Boys, Boys, Wherefore Art Thou Boys?

LADIES' MAN St. Marks junior Will practices a "Pride and Prejudice" scene with six Hockaday actresses. Photo by Isabella

St. Marks/Hockaday production of “Pride & Prejudice” lacks boys for male roles

When you walk into the St. Mark’s black box for “Pride & Prejudice” rehearsals, at first glance, all seems normal. You see the actors memorizing their lines and doodling on their scripts, the costume crew sketching and the tech crew playing with screw guns. You do not, however, see a surplus of Y chromosomes.

As shown by the one-to-three ratio of boys to girls at both cast auditions and crew calls, the lack of boys in St. Mark’s and Hockaday plays is a growing problem.

“It can be a little intimidating to see so many girls trying out and so little guys. Guys seem to have the better end of the deal when it comes to auditions,” said junior Ashley, who was a Wickersham in last year’s musical production of “Seussical the Musical.”

Over the past years, the amount of boys trying out for the plays and the winter musicals has seriously decreased. Underclassmen boys at St. Mark’s  are eager to put on a jersey to play in a game. Most are three-season athletes, so it’s harder to find boys willing to give up a sports season for the stage.

St. Mark’s senior Taylor is Sir William Lucas in the upcoming fall play, “Pride and Prejudice,” but it will be his first time on stage. “Among the St. Mark’s community there is a huge focus on athletics,” Wilson said. “I tried out because I’ve always loved acting and drama. It’s a fun environment.”

But for most, a fun environment is not enough incentive. St. Mark’s junior Charles, who is taking part in his second play this fall, said, “I think there is a certain manliness you have to hold as a St. Mark’s student and acting isn’t manly enough.”

Although this image of being a tough, football type is starting to decline at St. Mark’s, many boys still seem to have trouble getting in touch with their artsy side and joining a production.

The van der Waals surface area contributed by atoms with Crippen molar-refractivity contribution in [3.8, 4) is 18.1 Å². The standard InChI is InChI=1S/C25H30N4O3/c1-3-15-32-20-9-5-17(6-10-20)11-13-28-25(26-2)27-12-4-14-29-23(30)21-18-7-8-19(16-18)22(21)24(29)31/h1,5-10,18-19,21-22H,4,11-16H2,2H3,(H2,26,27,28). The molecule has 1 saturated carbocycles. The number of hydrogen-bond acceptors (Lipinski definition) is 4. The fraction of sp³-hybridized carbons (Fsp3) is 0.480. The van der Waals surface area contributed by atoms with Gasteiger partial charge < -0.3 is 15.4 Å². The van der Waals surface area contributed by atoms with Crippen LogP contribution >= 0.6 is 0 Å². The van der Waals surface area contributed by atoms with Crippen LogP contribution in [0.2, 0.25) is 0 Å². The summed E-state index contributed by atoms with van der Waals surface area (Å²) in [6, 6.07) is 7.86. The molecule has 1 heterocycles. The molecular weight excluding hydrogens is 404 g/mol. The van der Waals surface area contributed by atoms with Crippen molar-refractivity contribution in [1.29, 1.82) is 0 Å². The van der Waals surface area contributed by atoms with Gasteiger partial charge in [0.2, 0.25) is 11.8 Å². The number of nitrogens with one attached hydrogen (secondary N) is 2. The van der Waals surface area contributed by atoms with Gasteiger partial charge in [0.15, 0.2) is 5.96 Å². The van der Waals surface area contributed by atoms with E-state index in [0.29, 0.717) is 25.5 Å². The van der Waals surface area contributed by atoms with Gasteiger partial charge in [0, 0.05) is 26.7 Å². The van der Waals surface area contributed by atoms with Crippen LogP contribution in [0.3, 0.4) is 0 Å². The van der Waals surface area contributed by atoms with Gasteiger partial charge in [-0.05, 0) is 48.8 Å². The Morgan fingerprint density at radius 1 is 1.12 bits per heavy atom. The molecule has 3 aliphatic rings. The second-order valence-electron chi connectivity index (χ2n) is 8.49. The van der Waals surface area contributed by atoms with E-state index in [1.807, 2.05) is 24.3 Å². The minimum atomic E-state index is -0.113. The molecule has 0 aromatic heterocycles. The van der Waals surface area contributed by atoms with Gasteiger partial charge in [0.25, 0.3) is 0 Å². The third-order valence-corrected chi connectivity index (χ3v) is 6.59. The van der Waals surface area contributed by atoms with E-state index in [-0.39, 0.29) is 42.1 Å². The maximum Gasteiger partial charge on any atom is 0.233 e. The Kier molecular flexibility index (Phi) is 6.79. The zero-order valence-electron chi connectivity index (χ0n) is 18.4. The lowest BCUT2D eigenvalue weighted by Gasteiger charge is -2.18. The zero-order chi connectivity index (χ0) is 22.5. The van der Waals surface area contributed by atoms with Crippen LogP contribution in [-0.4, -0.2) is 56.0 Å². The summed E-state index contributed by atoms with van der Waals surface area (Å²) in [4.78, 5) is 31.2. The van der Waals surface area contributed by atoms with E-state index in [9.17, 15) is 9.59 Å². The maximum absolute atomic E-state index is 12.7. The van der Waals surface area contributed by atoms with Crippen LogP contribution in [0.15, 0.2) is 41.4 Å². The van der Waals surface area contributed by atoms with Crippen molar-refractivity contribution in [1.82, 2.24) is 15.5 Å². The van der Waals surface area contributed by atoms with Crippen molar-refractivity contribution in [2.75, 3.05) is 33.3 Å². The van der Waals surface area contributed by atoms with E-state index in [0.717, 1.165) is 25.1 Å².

“For guys, the guy to girl ratio is incredible, but we don’t exactly have enough experienced actors for the harder male roles all the time,” Charles said.

Due to the lack of boys trying out for plays, it becomes hard to properly cast a show. Ultimately, every boy that tries out for the play gets a part. On the other hand, at Hockaday, three times as many girls try out and many don’t make the cut.

Senior Kendall, an active crew member since her freshman year, claims these factors create a feeling of tension and stress to prove that the students still can create wonderful productions. “It puts a lot of pressure on the plays because we feel like we don’t have a substantial amount of talented boys,” she said.

For now, Rod Blaydes, theater director at both Hockaday and St. Mark’s since 1980, has to wildly promote the plays and find non-athletes to persuade to try out. “I end up cornering a lot of students; it’s the only way to get guys to participate,” he said, “Boys don’t see the great opportunities plays offer as much as girls.”

All actors and crew members interviewed affirmed that after an intensive three months of working together, the boys and girls in productions develop closer bonds.

“The thing with the separate schools is a lot of our interactions are at dances or a party which is always awkward,” junior Lizzie said. “So when you do things with the play you actually become friends.”

No one knows the problems about having a lack of boys better than Blaydes, who has been directing all Hockaday and St. Mark’s plays since he started teaching at both of the schools.

“There is always going to be a problem getting guys to try out for plays,” Blaydes said.  “There always has been, and there always will be.”

Unlike Hockaday, St. Mark’s does not have an active Fine Arts Board which might attribute the lack of knowledge about play opportunities.

“We always get enough boys. Barely, but we do,” Blaydes said. “I do wish I had more choice.”

In an attempt to get more boys to try out for the winter musical, try outs were extended. However, this change did not bring any new faces to auditions.

Most of the boys involved in the fall play are underclassmen with less theatre experience than desired. “From an educator’s standpoint, when you have fewer boys, the less experienced get more of a chance, which also makes them improve greatly, so that’s good,” Blaydes said.

But no matter how desperate the situation, Hockaday will never be able to recruit actors from Cistercian or Jesuit.

“There is an agreement between Hockaday and St. Mark’s that says we can’t take on boys from other schools, and I am active in both schools so I really can’t,” Blaydes said.

Although St. Mark’s and Hockaday productions seem to always have acquire enough boys for every play in the end, the struggle to obtain constant actors or crew members remains. Without a supportive, stable group of boys participating in productions, the process of creating the show is strained.

“All productions leave with a memorable experience and new connections with people you never really knew,” Ashley said. “We need guys to create really great shows and I know they would all find it a rewarding experience.”

– Sydney